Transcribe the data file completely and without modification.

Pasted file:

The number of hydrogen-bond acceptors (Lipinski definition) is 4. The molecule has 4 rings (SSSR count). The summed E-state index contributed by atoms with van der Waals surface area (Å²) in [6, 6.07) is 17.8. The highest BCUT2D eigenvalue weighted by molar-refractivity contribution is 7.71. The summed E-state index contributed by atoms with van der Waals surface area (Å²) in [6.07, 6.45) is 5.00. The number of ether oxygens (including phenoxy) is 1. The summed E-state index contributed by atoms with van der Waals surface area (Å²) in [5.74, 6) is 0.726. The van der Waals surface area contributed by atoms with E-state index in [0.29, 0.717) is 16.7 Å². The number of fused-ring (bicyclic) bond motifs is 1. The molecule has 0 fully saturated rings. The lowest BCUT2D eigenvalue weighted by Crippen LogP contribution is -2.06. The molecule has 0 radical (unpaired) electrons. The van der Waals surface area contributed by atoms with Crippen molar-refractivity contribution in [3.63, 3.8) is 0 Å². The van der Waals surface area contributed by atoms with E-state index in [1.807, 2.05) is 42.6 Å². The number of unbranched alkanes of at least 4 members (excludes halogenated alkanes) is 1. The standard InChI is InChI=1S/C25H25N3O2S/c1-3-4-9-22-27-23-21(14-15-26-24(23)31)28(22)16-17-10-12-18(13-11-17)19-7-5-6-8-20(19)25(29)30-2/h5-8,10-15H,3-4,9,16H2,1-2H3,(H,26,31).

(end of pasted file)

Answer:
The number of hydrogen-bond acceptors (Lipinski definition) is 4. The molecule has 4 rings (SSSR count). The summed E-state index contributed by atoms with van der Waals surface area (Å²) in [6, 6.07) is 17.8. The highest BCUT2D eigenvalue weighted by molar-refractivity contribution is 7.71. The summed E-state index contributed by atoms with van der Waals surface area (Å²) in [6.07, 6.45) is 5.00. The number of ether oxygens (including phenoxy) is 1. The summed E-state index contributed by atoms with van der Waals surface area (Å²) in [5.74, 6) is 0.726. The van der Waals surface area contributed by atoms with E-state index in [0.29, 0.717) is 16.7 Å². The number of fused-ring (bicyclic) bond motifs is 1. The molecule has 0 fully saturated rings. The lowest BCUT2D eigenvalue weighted by Crippen LogP contribution is -2.06. The molecule has 0 radical (unpaired) electrons. The van der Waals surface area contributed by atoms with Crippen molar-refractivity contribution in [3.63, 3.8) is 0 Å². The van der Waals surface area contributed by atoms with E-state index in [1.807, 2.05) is 42.6 Å². The number of unbranched alkanes of at least 4 members (excludes halogenated alkanes) is 1. The standard InChI is InChI=1S/C25H25N3O2S/c1-3-4-9-22-27-23-21(14-15-26-24(23)31)28(22)16-17-10-12-18(13-11-17)19-7-5-6-8-20(19)25(29)30-2/h5-8,10-15H,3-4,9,16H2,1-2H3,(H,26,31).